As the release approaches for Universal’s Bros—First studio-backed gay comedy to receive theater distribution — don’t tell Billy Eichner did not do all it could to achieve success. The film’s star and screenwriter, which was praised by stellar reviews and resonated during the Toronto International Film Festival premiere, was everywhere in support of the film, both virtual and non-fiction. literal meaning. He’s been traveling by bus, circling around late at night, back on the streets of New York, constantly posting the project on his social media channels. He doesn’t let the moment pass him. “It’s a very rare film — its existence is very rare,” Eichner told me this week. Little Golden Men (listen to episode below). “And I’m really proud of it, too.”
Bros the stars Eichner and Hallmark hunk Luke Macfarlane as two single gay men in modern New York who find themselves impromptu, slowly drawn to each other – leaving to navigate the familiar rom-com minefields of encounters, insecurities and philosophical differences, as well as the more contemporary pitfalls of the hook-up era. It’s a seamless blend of sweet blockbuster genre Judd Apatow devoted throughout his career – he’s notably a producer here – and on what an authentic rom-com in 2022 must be like.
Both accessible and brand new, Bros looks likely to produce a drop Friday at the box office, which has seen successful bows for Queen and Don’t worry, baby in the past two weeks. In our interview, Eichner dives into crafting and deploying Nicholas Stroller–Have a film orientation and strike a careful balance between a timeless story and a historical breakthrough. Eichner is right Bros is for everyone, not just LGBTQ+ viewers who are excited about the film and have made it a core part of its pitch: “I really hope everyone has a They can’t go out there to see this movie, the way they would see any other fun movie comedy in the cinema that Judd Apatow does or anyone else – because it really doesn’t make any difference. “
Vanity Fair: I feel like you were everywhere to support this movie. How was everything, just revealed and also hope everyone goes to see this movie?
Billy Eichner: It’s a whirlwind, a real roller coaster of emotions. It was thrilling though. I mean, I’ve never been a part of anything like this. It’s a very rare movie. It’s just that its existence is rare. And I’m really proud of it too. I want everyone to see it. When we first tested the film and saw positive even initial reactions to it – a lot of people laughed from start to finish, even during the earliest screenings of the film. us, but also surprised by it – I told Universal that I would do anything and everything I could to say and try to get people to the cinema, which could be a thing tough these days if you’re not a movie franchise or a superhero movie or a horror movie. I love comedies and I miss going to the cinemas to see comedies. And I like romantic comedies. I remember going to see those in the cinema.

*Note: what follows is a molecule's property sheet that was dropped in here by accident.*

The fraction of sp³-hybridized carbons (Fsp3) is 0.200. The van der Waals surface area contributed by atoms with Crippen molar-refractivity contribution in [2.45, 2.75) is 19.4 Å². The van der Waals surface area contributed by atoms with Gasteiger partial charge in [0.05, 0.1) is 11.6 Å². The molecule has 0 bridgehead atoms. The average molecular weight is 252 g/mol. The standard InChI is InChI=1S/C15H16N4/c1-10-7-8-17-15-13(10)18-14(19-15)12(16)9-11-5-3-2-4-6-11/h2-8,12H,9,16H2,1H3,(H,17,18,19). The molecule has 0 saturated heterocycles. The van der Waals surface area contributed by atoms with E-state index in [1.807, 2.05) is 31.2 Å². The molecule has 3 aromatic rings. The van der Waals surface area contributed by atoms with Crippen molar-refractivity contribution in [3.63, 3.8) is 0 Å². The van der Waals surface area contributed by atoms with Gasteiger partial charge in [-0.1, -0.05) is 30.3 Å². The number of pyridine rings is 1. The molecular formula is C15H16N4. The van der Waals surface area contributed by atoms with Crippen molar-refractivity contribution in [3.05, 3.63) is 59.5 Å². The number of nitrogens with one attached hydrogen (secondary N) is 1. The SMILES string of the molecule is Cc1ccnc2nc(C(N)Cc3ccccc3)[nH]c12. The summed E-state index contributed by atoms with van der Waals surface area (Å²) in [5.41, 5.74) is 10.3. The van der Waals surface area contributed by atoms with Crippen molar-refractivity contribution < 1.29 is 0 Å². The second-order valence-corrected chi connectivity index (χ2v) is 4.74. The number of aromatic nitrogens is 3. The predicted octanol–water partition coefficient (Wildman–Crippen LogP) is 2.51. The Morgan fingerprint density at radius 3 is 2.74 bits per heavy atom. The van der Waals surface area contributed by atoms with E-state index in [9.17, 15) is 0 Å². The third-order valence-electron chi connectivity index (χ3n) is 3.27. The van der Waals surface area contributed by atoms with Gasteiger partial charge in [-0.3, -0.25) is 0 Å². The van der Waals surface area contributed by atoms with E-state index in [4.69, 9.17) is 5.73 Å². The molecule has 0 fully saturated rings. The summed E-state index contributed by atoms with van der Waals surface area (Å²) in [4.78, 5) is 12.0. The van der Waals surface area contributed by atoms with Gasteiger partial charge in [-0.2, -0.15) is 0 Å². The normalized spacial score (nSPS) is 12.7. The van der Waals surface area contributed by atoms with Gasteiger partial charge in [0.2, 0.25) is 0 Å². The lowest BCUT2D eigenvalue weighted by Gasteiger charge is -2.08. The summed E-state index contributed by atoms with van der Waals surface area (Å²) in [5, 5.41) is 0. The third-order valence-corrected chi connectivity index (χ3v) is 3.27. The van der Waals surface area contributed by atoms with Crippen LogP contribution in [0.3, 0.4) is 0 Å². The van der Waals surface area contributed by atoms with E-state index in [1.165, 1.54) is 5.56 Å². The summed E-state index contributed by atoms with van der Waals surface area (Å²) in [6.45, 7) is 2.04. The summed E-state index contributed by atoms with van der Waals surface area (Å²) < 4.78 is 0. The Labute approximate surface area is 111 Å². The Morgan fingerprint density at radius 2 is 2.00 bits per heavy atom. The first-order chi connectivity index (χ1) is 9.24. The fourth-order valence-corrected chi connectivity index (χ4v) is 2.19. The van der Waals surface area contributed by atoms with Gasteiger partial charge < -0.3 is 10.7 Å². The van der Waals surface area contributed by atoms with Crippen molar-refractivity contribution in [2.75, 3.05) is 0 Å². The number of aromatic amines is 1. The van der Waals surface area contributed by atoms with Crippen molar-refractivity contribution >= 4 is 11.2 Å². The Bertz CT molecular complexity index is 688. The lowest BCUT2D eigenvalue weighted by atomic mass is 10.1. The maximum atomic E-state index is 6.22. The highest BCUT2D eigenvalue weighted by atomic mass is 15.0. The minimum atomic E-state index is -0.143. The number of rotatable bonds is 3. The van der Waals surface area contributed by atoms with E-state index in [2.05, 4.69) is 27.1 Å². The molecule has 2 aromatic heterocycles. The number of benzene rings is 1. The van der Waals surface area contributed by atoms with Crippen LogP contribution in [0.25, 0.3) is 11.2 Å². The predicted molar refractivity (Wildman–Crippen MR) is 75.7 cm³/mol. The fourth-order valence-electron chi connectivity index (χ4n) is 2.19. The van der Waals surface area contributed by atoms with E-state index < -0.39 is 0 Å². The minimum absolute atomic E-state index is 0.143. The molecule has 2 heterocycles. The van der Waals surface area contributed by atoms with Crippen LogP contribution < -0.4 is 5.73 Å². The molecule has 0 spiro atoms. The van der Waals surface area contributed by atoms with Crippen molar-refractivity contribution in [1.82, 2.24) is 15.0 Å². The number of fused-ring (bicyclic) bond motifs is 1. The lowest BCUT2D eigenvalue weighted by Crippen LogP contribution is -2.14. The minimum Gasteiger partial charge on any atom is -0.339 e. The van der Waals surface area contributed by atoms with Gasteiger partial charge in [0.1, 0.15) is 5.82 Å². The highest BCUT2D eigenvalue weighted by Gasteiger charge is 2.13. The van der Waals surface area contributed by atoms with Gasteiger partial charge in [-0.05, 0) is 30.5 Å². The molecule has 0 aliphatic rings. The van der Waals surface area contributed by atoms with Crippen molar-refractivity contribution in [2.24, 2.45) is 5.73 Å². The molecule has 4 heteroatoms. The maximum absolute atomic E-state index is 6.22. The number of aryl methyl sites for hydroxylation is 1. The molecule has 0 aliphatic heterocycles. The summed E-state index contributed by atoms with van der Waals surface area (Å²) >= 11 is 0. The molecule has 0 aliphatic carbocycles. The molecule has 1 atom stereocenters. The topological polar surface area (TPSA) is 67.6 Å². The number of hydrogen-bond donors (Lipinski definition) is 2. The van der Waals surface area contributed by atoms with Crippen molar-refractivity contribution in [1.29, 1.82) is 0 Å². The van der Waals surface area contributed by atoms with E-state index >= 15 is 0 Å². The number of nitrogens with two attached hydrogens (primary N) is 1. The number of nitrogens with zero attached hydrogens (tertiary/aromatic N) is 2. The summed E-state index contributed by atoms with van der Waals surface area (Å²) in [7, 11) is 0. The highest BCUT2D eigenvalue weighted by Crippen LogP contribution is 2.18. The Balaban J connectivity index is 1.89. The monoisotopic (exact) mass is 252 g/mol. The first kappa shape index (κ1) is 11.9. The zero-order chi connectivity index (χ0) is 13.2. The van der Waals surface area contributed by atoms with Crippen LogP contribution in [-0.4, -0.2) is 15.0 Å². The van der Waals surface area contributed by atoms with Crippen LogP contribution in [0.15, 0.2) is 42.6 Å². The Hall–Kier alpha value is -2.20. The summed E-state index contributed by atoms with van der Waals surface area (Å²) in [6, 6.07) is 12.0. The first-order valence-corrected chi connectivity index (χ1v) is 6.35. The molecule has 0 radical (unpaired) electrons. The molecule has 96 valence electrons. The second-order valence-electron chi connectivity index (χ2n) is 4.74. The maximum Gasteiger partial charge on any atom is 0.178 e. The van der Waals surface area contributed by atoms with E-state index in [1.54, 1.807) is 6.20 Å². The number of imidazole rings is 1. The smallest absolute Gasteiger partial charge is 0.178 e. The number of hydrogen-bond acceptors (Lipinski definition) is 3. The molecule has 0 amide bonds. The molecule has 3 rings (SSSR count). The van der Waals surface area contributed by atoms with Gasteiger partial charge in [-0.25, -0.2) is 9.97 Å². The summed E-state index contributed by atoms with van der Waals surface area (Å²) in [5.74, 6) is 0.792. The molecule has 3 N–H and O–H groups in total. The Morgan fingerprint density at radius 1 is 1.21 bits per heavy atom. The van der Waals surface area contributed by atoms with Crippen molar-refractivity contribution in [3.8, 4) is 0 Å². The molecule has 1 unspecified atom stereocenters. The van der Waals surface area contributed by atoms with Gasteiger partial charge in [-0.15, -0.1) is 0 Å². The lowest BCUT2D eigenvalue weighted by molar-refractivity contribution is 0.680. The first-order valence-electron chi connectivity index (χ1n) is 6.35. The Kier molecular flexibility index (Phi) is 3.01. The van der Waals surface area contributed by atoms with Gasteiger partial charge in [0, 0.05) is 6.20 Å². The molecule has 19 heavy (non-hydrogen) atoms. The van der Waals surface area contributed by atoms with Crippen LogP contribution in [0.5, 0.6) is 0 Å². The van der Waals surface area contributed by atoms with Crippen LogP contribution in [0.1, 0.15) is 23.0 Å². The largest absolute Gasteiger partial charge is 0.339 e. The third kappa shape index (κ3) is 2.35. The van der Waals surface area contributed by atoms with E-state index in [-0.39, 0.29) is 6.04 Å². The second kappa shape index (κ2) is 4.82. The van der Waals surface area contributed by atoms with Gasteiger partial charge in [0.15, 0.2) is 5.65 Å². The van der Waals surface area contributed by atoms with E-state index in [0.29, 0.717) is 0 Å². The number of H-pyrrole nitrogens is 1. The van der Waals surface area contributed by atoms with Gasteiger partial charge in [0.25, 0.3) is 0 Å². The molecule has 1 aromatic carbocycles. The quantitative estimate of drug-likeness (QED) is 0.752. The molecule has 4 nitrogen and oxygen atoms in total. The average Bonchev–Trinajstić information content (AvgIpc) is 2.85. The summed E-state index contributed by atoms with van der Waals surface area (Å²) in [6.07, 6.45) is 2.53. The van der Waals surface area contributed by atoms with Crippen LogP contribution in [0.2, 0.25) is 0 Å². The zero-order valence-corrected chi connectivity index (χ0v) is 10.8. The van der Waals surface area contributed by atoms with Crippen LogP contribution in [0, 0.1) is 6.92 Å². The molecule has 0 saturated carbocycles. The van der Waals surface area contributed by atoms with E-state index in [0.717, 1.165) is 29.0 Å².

It’s special to see the special response in Toronto, because it’s one of the biggest film festivals in the world. You have to make this huge crowd really laugh along with the movie. But I’m really curious about the other factor you’re talking about, about the movement of people. What parts of the movie do you identify as having an impact on people, that you want to actually shoot in that particular way?
I’m always amazed by what moments affect people. It’s not always what you see coming…. As me and my sweetheart, Aaron, started to bond and our relationship became more and more intimate and vulnerable and romantic, we found all those walls falling between we. It’s very sweet and feels very real and honest to everyone. Our characters begin to reveal more about our lives. It’s not always a joke. Sometimes it’s just seriousness and honesty. And I think that’s just as important, as important as the jokes, because we haven’t had a movie like this yet, not a single movie has been produced and released and distributed at this scale but rather an authentic gay romance film written by a gay man and starring LGBTQ people. I think the movie needs to find a way to acknowledge what’s exciting and joyful about this moment and this movie’s existence, but also talk about why it took so long as well. frustrations and challenges faced by homosexuals and LGBTQ people. And I don’t want to do it heavily because 95% of the time is comedy.